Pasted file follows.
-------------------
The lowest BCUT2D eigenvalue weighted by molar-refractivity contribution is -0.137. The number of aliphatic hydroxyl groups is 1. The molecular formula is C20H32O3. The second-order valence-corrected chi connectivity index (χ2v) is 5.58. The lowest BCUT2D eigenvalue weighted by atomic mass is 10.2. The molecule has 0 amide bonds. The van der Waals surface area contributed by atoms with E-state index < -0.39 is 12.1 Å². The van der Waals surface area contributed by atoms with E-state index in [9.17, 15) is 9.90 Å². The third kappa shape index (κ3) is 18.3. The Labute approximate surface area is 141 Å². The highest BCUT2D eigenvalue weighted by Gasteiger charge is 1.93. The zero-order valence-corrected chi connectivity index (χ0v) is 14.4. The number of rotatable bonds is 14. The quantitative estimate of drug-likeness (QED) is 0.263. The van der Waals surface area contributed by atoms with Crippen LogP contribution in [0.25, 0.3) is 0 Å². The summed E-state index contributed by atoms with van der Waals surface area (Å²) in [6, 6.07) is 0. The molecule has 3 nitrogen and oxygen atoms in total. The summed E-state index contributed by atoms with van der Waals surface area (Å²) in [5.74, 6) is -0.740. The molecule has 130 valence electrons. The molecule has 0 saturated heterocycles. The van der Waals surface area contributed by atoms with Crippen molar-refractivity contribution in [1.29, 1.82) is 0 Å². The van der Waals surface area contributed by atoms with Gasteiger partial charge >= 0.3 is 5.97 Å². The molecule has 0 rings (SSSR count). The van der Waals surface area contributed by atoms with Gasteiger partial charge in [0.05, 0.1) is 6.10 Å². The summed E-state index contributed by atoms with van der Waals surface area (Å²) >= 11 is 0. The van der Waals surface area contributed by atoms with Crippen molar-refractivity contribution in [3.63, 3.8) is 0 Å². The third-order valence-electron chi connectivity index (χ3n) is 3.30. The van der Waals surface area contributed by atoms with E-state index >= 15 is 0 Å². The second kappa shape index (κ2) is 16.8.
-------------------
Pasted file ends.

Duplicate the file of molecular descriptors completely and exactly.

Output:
The lowest BCUT2D eigenvalue weighted by molar-refractivity contribution is -0.137. The number of aliphatic hydroxyl groups is 1. The molecular formula is C20H32O3. The second-order valence-corrected chi connectivity index (χ2v) is 5.58. The lowest BCUT2D eigenvalue weighted by atomic mass is 10.2. The molecule has 0 amide bonds. The van der Waals surface area contributed by atoms with E-state index < -0.39 is 12.1 Å². The van der Waals surface area contributed by atoms with E-state index in [9.17, 15) is 9.90 Å². The third kappa shape index (κ3) is 18.3. The Labute approximate surface area is 141 Å². The highest BCUT2D eigenvalue weighted by Gasteiger charge is 1.93. The zero-order valence-corrected chi connectivity index (χ0v) is 14.4. The number of rotatable bonds is 14. The quantitative estimate of drug-likeness (QED) is 0.263. The van der Waals surface area contributed by atoms with Crippen LogP contribution in [0.25, 0.3) is 0 Å². The summed E-state index contributed by atoms with van der Waals surface area (Å²) in [6, 6.07) is 0. The molecule has 3 nitrogen and oxygen atoms in total. The summed E-state index contributed by atoms with van der Waals surface area (Å²) in [5.74, 6) is -0.740. The molecule has 130 valence electrons. The molecule has 0 saturated heterocycles. The van der Waals surface area contributed by atoms with Crippen molar-refractivity contribution in [1.29, 1.82) is 0 Å². The van der Waals surface area contributed by atoms with Gasteiger partial charge >= 0.3 is 5.97 Å². The molecule has 0 rings (SSSR count). The van der Waals surface area contributed by atoms with Gasteiger partial charge in [0.05, 0.1) is 6.10 Å². The summed E-state index contributed by atoms with van der Waals surface area (Å²) >= 11 is 0. The van der Waals surface area contributed by atoms with Crippen molar-refractivity contribution in [3.63, 3.8) is 0 Å². The third-order valence-electron chi connectivity index (χ3n) is 3.30. The van der Waals surface area contributed by atoms with E-state index >= 15 is 0 Å². The second kappa shape index (κ2) is 16.8.